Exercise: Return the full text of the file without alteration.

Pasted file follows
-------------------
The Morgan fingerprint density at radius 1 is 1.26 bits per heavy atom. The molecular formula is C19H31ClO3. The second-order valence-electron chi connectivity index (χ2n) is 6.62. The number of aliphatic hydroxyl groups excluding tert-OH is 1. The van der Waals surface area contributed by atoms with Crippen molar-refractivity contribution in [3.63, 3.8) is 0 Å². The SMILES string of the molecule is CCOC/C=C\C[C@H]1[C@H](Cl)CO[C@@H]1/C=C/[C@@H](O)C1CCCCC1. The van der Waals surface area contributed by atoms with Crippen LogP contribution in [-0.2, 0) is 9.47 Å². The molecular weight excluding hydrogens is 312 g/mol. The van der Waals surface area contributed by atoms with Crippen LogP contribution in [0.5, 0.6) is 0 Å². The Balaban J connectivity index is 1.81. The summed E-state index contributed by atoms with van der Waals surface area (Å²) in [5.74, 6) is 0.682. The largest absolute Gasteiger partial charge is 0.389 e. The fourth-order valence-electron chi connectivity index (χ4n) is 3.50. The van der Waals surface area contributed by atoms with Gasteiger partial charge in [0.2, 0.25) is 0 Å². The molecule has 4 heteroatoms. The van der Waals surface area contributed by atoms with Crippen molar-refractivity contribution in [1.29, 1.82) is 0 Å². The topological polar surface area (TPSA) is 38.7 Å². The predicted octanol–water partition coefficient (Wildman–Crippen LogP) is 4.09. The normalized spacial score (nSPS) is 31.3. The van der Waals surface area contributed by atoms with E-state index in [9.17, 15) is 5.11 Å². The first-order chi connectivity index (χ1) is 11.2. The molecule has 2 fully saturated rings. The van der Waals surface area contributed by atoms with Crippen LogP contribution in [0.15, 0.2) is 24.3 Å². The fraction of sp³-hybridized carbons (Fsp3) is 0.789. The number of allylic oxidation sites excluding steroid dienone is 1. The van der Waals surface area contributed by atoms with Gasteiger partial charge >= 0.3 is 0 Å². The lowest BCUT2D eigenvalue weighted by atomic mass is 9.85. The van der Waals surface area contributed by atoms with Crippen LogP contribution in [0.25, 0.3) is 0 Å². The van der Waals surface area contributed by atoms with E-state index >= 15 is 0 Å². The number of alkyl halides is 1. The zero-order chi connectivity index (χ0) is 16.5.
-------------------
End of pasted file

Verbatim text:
The Morgan fingerprint density at radius 1 is 1.26 bits per heavy atom. The molecular formula is C19H31ClO3. The second-order valence-electron chi connectivity index (χ2n) is 6.62. The number of aliphatic hydroxyl groups excluding tert-OH is 1. The van der Waals surface area contributed by atoms with Crippen molar-refractivity contribution in [3.63, 3.8) is 0 Å². The SMILES string of the molecule is CCOC/C=C\C[C@H]1[C@H](Cl)CO[C@@H]1/C=C/[C@@H](O)C1CCCCC1. The van der Waals surface area contributed by atoms with Crippen LogP contribution in [-0.2, 0) is 9.47 Å². The molecular weight excluding hydrogens is 312 g/mol. The van der Waals surface area contributed by atoms with Crippen LogP contribution in [0.5, 0.6) is 0 Å². The Balaban J connectivity index is 1.81. The summed E-state index contributed by atoms with van der Waals surface area (Å²) in [5.74, 6) is 0.682. The largest absolute Gasteiger partial charge is 0.389 e. The fourth-order valence-electron chi connectivity index (χ4n) is 3.50. The van der Waals surface area contributed by atoms with Gasteiger partial charge in [0.2, 0.25) is 0 Å². The molecule has 4 heteroatoms. The van der Waals surface area contributed by atoms with Crippen molar-refractivity contribution in [1.29, 1.82) is 0 Å². The topological polar surface area (TPSA) is 38.7 Å². The predicted octanol–water partition coefficient (Wildman–Crippen LogP) is 4.09. The normalized spacial score (nSPS) is 31.3. The van der Waals surface area contributed by atoms with E-state index in [9.17, 15) is 5.11 Å². The first-order chi connectivity index (χ1) is 11.2. The molecule has 2 fully saturated rings. The van der Waals surface area contributed by atoms with Crippen LogP contribution in [0.15, 0.2) is 24.3 Å². The fraction of sp³-hybridized carbons (Fsp3) is 0.789. The number of allylic oxidation sites excluding steroid dienone is 1. The van der Waals surface area contributed by atoms with Gasteiger partial charge >= 0.3 is 0 Å². The lowest BCUT2D eigenvalue weighted by atomic mass is 9.85. The van der Waals surface area contributed by atoms with Crippen LogP contribution in [0.25, 0.3) is 0 Å². The van der Waals surface area contributed by atoms with E-state index >= 15 is 0 Å². The number of alkyl halides is 1. The zero-order chi connectivity index (χ0) is 16.5.